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Project Highlights 2007 - Polar Permanent Stations MRI Project: Year 2 Field Season

Polar Permanent Stations MRI Project: Year 2 Field Season


  • Principal Investigator (PI): Bjorn Johns (UNAVCO) and Kent Anderson (IRIS/PASSCAL)
  • Field Engineers: Seth White (UNAVCO), Tim Parker and Brian Bonnett (IRIS/PASSCAL)
  • Dates: January-February 2008
  • Location: McMurdo and South Pole Stations, Antarctica

In 2006 the National Science Foundation awarded Major Research Infrastructure (MRI) funding to UNAVCO and the IRIS/PASSCAL seismic consortium for a unique proposal to design and build a reliable power and communication system for autonomous polar station operation. This three-year development effort involves close collaboration with Antarctic seismologists and GPS scientists. Continuous, year-round seismic and geodetic measurements at remote sites will meet longstanding polar and global geoscience goals that have previously been unattainable.

Advances made during the MRI Year 1 development and field season contributed greatly to successful large deployments in Greenland and Antarctica, under projects such as POLENET. Approximately 45 GPS and 25 seismic remote permanent stations were installed, including five GPS "science kits" provided under MRI funding to several PI's for installation at diverse Antarctic locations.

During the Year 2 MRI season, all technical goals were again realized thanks to intense efforts by the field team and assistance from the U.S. Antarctic Program logistics providers and support staff. Five new testbed or prototype systems were deployed in Antarctica and four existing prototype stations were upgraded, each serving a specific function in developing technologies or optimizing deployment.

Milestones:

  • A cold-hardened GPS testbed was installed near South Pole station, representing UNAVCO's initial design for Plateau operation (Figure 2).
  • An advanced seismic system designed for two-year continuous operation on the Plateau was deployed at the SPRESSO site near South Pole, and an existing seismic prototype at South Pole was retrofitted.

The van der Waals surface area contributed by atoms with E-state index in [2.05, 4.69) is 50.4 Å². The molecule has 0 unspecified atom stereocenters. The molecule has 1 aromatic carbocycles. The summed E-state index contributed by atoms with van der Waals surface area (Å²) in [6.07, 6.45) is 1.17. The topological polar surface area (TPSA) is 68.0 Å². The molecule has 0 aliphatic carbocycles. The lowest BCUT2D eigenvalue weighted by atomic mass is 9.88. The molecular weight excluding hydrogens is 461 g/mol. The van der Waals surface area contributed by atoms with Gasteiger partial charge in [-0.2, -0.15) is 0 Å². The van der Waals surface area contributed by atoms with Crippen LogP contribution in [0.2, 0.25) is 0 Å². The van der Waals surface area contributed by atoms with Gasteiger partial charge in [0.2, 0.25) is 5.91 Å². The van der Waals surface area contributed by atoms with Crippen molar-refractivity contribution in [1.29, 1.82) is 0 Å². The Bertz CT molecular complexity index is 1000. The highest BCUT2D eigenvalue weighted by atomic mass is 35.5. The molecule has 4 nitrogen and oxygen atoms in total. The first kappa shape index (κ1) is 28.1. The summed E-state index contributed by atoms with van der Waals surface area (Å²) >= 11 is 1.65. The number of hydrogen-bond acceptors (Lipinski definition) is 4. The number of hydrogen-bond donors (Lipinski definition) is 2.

• A seismic system designed for operation on the continental margin was deployed at Minna Bluff, and maintenance was performed on the nearby existing GPS prototype.
  • A GPS prototype, equipped with better insulation and active thermal management, was installed at the Miller Range.
  • A combination GPS/seismic testbed was installed near McMurdo Station which demonstrates integrated structural, power, and communications systems (Figure 1).
  • Existing GPS and seismic testbeds near McMurdo were also upgraded, including a test of a lead-acid and lithium-ion battery combination to power a GPS receiver.

For more information on the MRI development effort visit the UNAVCO and IRIS/PASSCAL Polar Technology websites.

GPS/seismic test site at McMurdo Station. Both systems share a single frame, and power 
			and communications are integrated

Figure 1 - GPS/seismic test site at McMurdo Station. Both systems share a single frame, and power and communications are integrated.

GPS Plateau Testbed site installed at South Pole Station.

Figure 2 - GPS Plateau Testbed site installed at South Pole Station. This is UNAVCO's first cold-hardened design for operation on the Polar Plateau.


Last modified: Tuesday, 13-May-2014 02:51:46 UTC

 

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